I won’t comment further on the work in particular but it got me to pondering the role of historical record and forming a story around it. Clearly, if it is fiction it didn’t happen with these characters, with these thoughts, with these experiences etc. So, there is a level of license that is to be expected in any work of historical fiction. For me, I was derailed by the blaring inaccuracies (blaring because of what I know) and unfortunately  could not finish reading all of it nor comment (it’s probably not a good practice for authors to comment unsolicited on other works lest the negatives be taken to heart and a tit for tat ensue where no one wins).

Personally, it is the little details that make the world work for me. It is fairly easy for me to read something written by someone with only a cursory knowledge of the civil war military to see some holes and then be thrown out of the world they are creating. So, I endeavor to be a detail oriented as I can (I will still find I’ve made mistakes by relying on memory for something that I could have easily looked up). This is not the authors fault, that I have a deep understanding and knowledge of how USCT regiments were formed and organized. For me, this just adds other levels to anything that I write in building a scene or making an interaction between two individuals. There are probably no details that are not usable in a narrative of fiction and there’s always another level of understanding to be had when researching.

I suppose I write this way for me or for someone like me and I lived in fear when I published They Met at Shiloh for this very version of me as a reader to pop up and find some detail that I missed or was incorrect about. I’ve not encountered that person yet (save for in the mirror). I have blogged before about this struggle Drama or History, who wins?. I’ve not resolved that yet, but this latest thing has only brought me closer to how I regard history and minutia of fact in story building. It has also for me highlighted the need to really know what I am writing about lest I become too cavalier with building that story and leave holes for someone to shoot through. Writing and publishing is hard work and we have our reasons for what we write and why.

If I want to be excellent at what I do I need to find that balance between story telling (and the freedom to tell the story) and historical fact and with some mind of me as a reader. I do not write nonfiction history. There are others who are far better at it than I. I want to teach through story telling and I think this is what sometimes drives my fanaticism in getting the details correct. For me, these details and teaching moments drive my story telling.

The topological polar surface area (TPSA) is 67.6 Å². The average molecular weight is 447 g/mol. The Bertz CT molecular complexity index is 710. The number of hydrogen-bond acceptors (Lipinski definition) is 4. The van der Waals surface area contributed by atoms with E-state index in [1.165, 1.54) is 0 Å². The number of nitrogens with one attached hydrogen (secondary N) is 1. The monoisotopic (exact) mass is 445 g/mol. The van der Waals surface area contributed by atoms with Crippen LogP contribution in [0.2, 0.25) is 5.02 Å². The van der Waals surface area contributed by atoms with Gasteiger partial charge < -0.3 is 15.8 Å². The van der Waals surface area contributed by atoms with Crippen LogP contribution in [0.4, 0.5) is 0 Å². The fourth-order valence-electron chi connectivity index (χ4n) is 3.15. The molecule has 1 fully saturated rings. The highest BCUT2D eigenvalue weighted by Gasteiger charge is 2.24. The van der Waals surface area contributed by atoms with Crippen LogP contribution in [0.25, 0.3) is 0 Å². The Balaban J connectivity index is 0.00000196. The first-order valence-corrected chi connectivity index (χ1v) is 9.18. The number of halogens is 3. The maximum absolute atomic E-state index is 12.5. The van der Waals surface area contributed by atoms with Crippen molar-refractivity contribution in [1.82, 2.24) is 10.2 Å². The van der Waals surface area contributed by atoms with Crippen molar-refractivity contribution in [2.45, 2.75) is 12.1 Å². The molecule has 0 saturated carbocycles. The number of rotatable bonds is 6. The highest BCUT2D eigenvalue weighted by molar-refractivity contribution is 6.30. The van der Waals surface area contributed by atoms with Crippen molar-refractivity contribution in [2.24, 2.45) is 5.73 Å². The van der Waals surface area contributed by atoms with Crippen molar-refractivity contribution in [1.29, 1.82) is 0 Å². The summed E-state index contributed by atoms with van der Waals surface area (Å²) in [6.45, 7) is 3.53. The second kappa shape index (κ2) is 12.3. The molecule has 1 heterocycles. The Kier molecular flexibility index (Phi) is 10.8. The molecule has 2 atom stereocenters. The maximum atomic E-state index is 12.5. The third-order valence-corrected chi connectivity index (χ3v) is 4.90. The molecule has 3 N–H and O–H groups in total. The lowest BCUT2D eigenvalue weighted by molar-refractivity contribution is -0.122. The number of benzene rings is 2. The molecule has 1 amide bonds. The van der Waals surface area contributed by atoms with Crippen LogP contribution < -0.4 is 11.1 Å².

I’m not sure I’ve answered the question posed by this post satisfactorily for myself, but this has become the thing that has consumed me for these past few days.

Short story for Kindle.

Two Struck Images

Two Struck Images

I wrote this short story sometime in the early part of last decade after staring at a copy of a daguerrotype of myself and my brother that we’d paid for at the 135th Chickamauga reenactment in 2003. I wrote it after the experience my brother had at his first reenactment and the adventure of what the real 15th Wisconsin went through 135 years earlier. It is about two brothers (fictionalized) and the harrowing experience of this regiment as it was blindly marched into a thick wood only to run into a confederate brigade that had just smashed another Union brigade. Heg’s brigade (Hans Christian Heg) of Davies’ Division would die not far from where the regiments first entered the wood and stood for a short time before being forced to retreat. Their experience was indicative of both sides as the fighting see-sawed back and forth over the Vinniard Farm.

I always have a lot of history sprinkled through my stories, I guess it is the teacher in me. For today only, Two Struck Images is FREE for Kindle owners (if you’ve not a kindle to your name, the Kindle Cloud Reader is also free and the short story can be read on your PC/Mac).

I ran an earlier poll on the title as there was some initial confusion on the part of my cover designer as to how the title should be formatted. I went back and forth with myself over it. Some people were confused, some intrigued, some thought it enough to want to read the blurb. After some time of chewing on all of the advice and offered title suggestions I decided to stick with the original given that it plays such an important role in the story itself. But, that is the danger of all of my inside knowledge. I think the title is what it should be, but there is a world of opinion when it comes to each consumer and what will be liked or be explanatory enough to draw further interest.
Two Struck Images

Drama or History? Who wins?